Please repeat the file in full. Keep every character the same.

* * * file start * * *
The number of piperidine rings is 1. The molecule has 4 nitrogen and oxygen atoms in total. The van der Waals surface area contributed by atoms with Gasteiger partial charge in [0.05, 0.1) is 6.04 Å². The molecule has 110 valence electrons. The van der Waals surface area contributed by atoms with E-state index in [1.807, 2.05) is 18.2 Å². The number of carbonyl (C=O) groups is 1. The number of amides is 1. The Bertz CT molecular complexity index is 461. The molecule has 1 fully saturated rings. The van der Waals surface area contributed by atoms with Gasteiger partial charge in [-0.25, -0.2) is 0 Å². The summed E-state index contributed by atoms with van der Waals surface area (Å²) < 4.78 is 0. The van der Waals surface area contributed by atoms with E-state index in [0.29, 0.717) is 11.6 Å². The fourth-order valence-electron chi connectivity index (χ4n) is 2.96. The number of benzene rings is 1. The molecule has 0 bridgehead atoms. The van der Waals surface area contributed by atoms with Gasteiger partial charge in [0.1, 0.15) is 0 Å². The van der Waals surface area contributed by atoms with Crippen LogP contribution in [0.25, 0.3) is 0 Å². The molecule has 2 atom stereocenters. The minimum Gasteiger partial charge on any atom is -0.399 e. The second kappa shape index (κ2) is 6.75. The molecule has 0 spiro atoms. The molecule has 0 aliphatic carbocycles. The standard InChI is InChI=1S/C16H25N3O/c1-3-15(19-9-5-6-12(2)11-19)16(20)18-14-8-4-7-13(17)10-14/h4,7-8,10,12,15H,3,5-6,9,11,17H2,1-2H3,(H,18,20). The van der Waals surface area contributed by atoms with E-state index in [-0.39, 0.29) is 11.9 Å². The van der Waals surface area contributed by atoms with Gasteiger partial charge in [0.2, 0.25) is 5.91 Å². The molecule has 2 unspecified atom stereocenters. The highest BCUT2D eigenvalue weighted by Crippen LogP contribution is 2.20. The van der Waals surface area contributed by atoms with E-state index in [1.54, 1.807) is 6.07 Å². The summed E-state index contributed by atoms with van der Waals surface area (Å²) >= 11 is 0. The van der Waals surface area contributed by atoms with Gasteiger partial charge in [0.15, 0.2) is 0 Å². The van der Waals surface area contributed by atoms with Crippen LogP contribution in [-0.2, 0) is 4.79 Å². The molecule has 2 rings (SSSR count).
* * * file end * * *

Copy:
The number of piperidine rings is 1. The molecule has 4 nitrogen and oxygen atoms in total. The van der Waals surface area contributed by atoms with Gasteiger partial charge in [0.05, 0.1) is 6.04 Å². The molecule has 110 valence electrons. The van der Waals surface area contributed by atoms with E-state index in [1.807, 2.05) is 18.2 Å². The number of carbonyl (C=O) groups is 1. The number of amides is 1. The Bertz CT molecular complexity index is 461. The molecule has 1 fully saturated rings. The van der Waals surface area contributed by atoms with Gasteiger partial charge in [-0.25, -0.2) is 0 Å². The summed E-state index contributed by atoms with van der Waals surface area (Å²) < 4.78 is 0. The van der Waals surface area contributed by atoms with E-state index in [0.29, 0.717) is 11.6 Å². The fourth-order valence-electron chi connectivity index (χ4n) is 2.96. The number of benzene rings is 1. The molecule has 0 bridgehead atoms. The van der Waals surface area contributed by atoms with Gasteiger partial charge in [0.1, 0.15) is 0 Å². The van der Waals surface area contributed by atoms with Crippen LogP contribution in [0.25, 0.3) is 0 Å². The molecule has 2 atom stereocenters. The minimum Gasteiger partial charge on any atom is -0.399 e. The second kappa shape index (κ2) is 6.75. The molecule has 0 spiro atoms. The molecule has 0 aliphatic carbocycles. The standard InChI is InChI=1S/C16H25N3O/c1-3-15(19-9-5-6-12(2)11-19)16(20)18-14-8-4-7-13(17)10-14/h4,7-8,10,12,15H,3,5-6,9,11,17H2,1-2H3,(H,18,20). The van der Waals surface area contributed by atoms with E-state index in [-0.39, 0.29) is 11.9 Å². The van der Waals surface area contributed by atoms with Gasteiger partial charge in [0.2, 0.25) is 5.91 Å². The molecule has 2 unspecified atom stereocenters. The highest BCUT2D eigenvalue weighted by Crippen LogP contribution is 2.20. The van der Waals surface area contributed by atoms with E-state index in [1.54, 1.807) is 6.07 Å². The summed E-state index contributed by atoms with van der Waals surface area (Å²) >= 11 is 0. The van der Waals surface area contributed by atoms with Gasteiger partial charge in [0.15, 0.2) is 0 Å². The van der Waals surface area contributed by atoms with Crippen LogP contribution in [-0.2, 0) is 4.79 Å². The molecule has 2 rings (SSSR count).